The (un)importance of flagging Chineseness: Making sense of a recurrent theme in contemporary Chinese discourses on translation

Martha P Y CHEUNG

Research output: Contribution to journalReview articlepeer-review

6 Citations (Scopus)

Abstract

Contemporary discourses on translation on the Chinese mainland have often broken into fierce argument about the need to develop a translation studies with distinct Chinese characteristics. Such a discussion might strike scholars outside China as bizarre. Shouldn't scholarly pursuit be objective, disinterested and free from the trappings of ethnicity, nationality, language and so on? Why should the world pay any attention to a local debate? This article argues for the need to treat this debate seriously by showing that it has erupted in many other cultural domains and hence is not an isolated phenomenon that can be ignored. Situating the debate about Chineseness, which is in fact a debate about identity and representation, in the larger context of cultural politics, the article explores the significance of the debate not only for translation studies, but also for the promotion of intercultural dialogue in the new geopolitical settings of the twenty-first century.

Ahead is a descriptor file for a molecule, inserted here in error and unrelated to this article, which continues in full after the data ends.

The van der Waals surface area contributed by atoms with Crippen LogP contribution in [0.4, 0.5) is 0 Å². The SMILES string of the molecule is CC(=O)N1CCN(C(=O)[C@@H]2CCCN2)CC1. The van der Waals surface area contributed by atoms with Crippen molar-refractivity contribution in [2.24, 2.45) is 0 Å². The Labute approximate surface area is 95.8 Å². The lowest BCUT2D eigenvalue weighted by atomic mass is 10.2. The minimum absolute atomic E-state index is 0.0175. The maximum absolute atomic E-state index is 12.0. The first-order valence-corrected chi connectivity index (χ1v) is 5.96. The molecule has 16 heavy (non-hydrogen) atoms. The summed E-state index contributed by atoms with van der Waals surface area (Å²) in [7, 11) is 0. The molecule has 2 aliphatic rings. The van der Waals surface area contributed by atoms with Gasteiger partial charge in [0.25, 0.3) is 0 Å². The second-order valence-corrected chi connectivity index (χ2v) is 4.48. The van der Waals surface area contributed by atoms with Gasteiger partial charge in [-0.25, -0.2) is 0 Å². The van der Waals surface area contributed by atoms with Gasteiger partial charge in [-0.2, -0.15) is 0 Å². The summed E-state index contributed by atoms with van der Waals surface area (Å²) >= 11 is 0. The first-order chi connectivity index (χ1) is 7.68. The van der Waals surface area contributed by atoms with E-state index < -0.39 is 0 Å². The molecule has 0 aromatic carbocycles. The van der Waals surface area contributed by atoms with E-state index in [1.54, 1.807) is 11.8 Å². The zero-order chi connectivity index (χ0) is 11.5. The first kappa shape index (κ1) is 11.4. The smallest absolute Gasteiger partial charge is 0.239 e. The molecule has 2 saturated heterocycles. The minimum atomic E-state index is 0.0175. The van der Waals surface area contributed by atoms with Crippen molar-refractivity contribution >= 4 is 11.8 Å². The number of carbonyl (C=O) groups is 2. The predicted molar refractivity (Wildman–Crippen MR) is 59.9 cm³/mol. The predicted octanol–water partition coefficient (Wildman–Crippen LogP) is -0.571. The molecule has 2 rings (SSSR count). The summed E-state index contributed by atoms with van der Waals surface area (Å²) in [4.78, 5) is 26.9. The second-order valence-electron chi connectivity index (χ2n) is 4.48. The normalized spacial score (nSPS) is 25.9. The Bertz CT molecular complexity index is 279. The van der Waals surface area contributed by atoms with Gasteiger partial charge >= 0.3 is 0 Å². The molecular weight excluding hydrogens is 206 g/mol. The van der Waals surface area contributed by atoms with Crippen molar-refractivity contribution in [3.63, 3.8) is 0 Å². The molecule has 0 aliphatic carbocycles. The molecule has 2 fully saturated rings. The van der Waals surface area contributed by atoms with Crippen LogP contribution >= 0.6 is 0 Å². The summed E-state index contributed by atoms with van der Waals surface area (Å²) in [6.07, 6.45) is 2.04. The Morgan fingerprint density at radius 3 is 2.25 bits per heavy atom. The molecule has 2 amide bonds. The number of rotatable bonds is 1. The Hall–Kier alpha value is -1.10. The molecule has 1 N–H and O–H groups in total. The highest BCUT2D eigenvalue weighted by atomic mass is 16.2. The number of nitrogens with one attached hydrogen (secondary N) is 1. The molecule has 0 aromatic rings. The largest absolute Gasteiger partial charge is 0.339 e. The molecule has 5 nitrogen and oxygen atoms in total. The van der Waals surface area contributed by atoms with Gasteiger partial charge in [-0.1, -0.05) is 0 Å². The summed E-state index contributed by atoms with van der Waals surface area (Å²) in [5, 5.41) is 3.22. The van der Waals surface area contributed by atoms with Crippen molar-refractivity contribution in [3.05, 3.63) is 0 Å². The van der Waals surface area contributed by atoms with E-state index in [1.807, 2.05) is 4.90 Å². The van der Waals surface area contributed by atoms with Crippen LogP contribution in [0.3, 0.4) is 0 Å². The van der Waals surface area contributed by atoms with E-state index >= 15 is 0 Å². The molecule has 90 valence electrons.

Original languageEnglish
Pages (from-to)41-57
Number of pages17
JournalTranslation Studies
Volume4
Issue number1
DOIs
Publication statusPublished - Jan 2011

Scopus Subject Areas

  • Language and Linguistics
  • Linguistics and Language

User-Defined Keywords

  • Chineseness
  • cultural politics
  • ethnicity
  • identity
  • intercultural dialogue

Fingerprint

Dive into the research topics of 'The (un)importance of flagging Chineseness: Making sense of a recurrent theme in contemporary Chinese discourses on translation'. Together they form a unique fingerprint.

Cite this